Playing through Hellblade II twice is essential for unpacking the themes

Narrative action-adventure game Senua’s Saga: Hellblade II released on May 21, 2024 on PC and Xbox. It contains a focused story about a wide range of emotional and social themes that are fascinating to process in your mind.

Read more: Senua’s Saga: Hellblade II: The Kotaku Judgement

The challenge, for me, of Senua’s Saga doesn’t succeed so much in the puzzles or combat (although the battle can be fun), but rather is found in understanding the ebb and flow of Senua’s journey through Iceland and the people she meets. It’s the density of text and dialogue that awaits you to unpack, not the skill trees and reaction-based timing challenges.

And given its relatively short runtime compared to other games, it’s perfect for multiple playthroughs to relive key moments, or understand the meaning of how the game begins and ends, and What are exactly the challenges that Senua must overcome in this new chapter.

The bonus story is reason enough to play Hellblade II several times

After reaching the end of Senua’s… er, saga, you’ll unlock the narration of ‘The Others’, the three NPCs who accompany Senua on her journey. They narrate parts of the game based on the chapters you are in, starting with Viking slave, Thorgestr.

Read more: Hellblade II Tips for mastering the game’s deep combat

Hellblade II is a game about many things, but it’s mainly about the characters Senua meets (with Thorgestr perhaps being the most changed by his journey with Senua). Gaining insight into how these characters view Senua and their world is a really great way to understand the different nuances and emotional contours of this game.

For example, Astridr, the lonely and fiercely protective leader Senua encounters in the Bardarvik chapter, talks about her family in a way that sheds more light on who she is. Sure, she talks to Senua a bit about her life before things got worse, but hearing it directly from her through stories fleshes out her story even more.

As I’ve been playing around with the “Others” narration (which you can choose at the start of a new game or at any time in the game’s audio settings after completing the story), I’ve almost started wondering if this is the way Senua’s Saga should have been. It’s true that the main narrator creates a nice sense of coherence with the first game, but given how much the Furies (the voices Senua hears in her head) contribute to the regular gameplay, essentially narrating and commenting on what’s going on in the hand, while hearing other characters really makes the experience a little more narratively dynamic.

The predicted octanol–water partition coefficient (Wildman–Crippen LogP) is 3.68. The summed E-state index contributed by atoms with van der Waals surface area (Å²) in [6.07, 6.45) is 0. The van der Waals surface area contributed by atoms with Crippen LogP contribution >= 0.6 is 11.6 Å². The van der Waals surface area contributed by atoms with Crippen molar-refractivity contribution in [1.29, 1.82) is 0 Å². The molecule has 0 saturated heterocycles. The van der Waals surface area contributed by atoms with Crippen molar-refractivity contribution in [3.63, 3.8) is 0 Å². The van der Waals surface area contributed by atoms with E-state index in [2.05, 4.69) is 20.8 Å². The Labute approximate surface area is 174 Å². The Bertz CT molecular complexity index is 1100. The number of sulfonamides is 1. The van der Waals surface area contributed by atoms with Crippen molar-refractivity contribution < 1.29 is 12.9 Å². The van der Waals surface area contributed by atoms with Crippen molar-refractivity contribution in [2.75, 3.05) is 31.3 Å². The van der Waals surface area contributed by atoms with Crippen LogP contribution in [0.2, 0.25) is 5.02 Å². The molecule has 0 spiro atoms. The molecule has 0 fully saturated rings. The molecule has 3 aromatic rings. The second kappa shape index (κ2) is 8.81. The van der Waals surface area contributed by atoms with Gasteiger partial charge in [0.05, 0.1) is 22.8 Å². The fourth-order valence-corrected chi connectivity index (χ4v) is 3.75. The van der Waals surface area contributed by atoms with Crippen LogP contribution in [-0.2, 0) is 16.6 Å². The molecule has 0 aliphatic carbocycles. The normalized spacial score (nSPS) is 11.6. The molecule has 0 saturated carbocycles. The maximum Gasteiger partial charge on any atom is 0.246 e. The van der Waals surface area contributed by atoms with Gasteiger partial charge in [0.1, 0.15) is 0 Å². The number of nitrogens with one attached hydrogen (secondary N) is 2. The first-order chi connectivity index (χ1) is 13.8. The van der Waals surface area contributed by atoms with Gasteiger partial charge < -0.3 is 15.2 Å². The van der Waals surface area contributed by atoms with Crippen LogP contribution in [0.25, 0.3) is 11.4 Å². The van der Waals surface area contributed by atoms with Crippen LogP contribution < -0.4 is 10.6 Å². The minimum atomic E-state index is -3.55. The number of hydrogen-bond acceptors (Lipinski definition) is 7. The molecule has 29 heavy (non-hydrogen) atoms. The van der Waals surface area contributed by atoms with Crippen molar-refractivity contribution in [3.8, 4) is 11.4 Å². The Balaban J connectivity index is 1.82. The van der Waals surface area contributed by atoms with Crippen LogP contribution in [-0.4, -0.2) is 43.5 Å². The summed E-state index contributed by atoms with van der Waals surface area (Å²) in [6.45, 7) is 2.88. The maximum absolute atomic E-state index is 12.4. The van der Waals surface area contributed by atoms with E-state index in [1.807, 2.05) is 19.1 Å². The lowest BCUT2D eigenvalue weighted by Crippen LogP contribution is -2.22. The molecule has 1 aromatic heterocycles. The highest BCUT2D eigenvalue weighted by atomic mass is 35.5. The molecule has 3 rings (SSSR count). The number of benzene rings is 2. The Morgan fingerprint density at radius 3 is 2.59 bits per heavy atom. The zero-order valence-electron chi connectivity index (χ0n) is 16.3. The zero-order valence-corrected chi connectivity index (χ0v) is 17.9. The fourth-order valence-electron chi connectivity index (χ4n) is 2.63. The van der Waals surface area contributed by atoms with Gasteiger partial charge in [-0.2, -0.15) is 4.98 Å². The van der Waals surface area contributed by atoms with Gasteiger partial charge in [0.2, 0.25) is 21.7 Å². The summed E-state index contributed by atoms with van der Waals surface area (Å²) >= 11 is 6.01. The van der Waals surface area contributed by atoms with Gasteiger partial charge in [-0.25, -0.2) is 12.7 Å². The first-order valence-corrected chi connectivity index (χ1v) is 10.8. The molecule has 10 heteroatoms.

Read more: How to make the most of it Hellblade II‘Graphics on PC

Discovering all the unlockable ‘loresingr’ items will unlock Druth, Senua’s spiritual companion from 2017. Senua’s sacrifice.

A spoiler warning shows a crossed out eye.

Senua’s Saga is a compact story that becomes clearer the second time around

A lot happens inside Senua’s Saga. And on my second playthrough, especially during the opening battle with Thorgestr, I was struck by what Senua sees in him and ultimately decides to do after the battle – especially the similarities between how this battle ends and how the game’s final boss battle ends. . Flash forward to the walk to Freyslaug, and there were lines that stood out to me more this time. Here’s one in particular:

Thorgeststr: Do you see these graves? This is how we honor our dead. There will be no one to bury you.

Senua: You have not honored these graves. What happened?

Thorgeststr: I told you…Draugar. They won’t just kill you. It’s much worse. It’s what they do next. They… You still have a chance to save your life if you stop now.

Senua: Is it my life you’re trying to save?

This exchange takes place after Thorgestr says how much he wishes Senua would have drowned when the ships crashed and how he plans to kill her after he gets free from her. Yet here she highlights the fact that there is a part of him that worries for her own safety, and speaks to his humanity buried beneath his blind devotion to his father and short-sighted perspectives.

Read more: Hellblade 2 Studio is reportedly already working on its next game

So much of it Senua’s Saga is about changes in perspective, different ways of seeing ‘reality’, that a sentence like this, given where the story is going, carries so much weight. There are many more examples like this Saga which, to me at least, become clearer on a second playthrough.

If you haven’t already, consider using subtitles on subsequent playthroughs

Poison: Ninja Theory / Claire Jackson / Kotaku

During my second playthrough, I found that subtitles are a pretty effective way to focus on what individual characters are saying to each other. Senua’s “Furies” constantly intervene, which is distracting. I guess that’s the point, but you do need to have actual lines of dialogue to read (the Furies’ lines are displayed on the appropriate sides of the screen to mimic the experience of hearing them on both sides of you) can help you focus a bit on exchanges as highlighted above.

Senua’s Saga is a journey of complex emotions and events, many of which take on new tone and meaning when revisited. Whether you feel like playing Hellblade II again immediately after you hit the credits, or after letting it exist in your mind for a while, the second time is definitely worth it if you want to enjoy everything this game has to offer.


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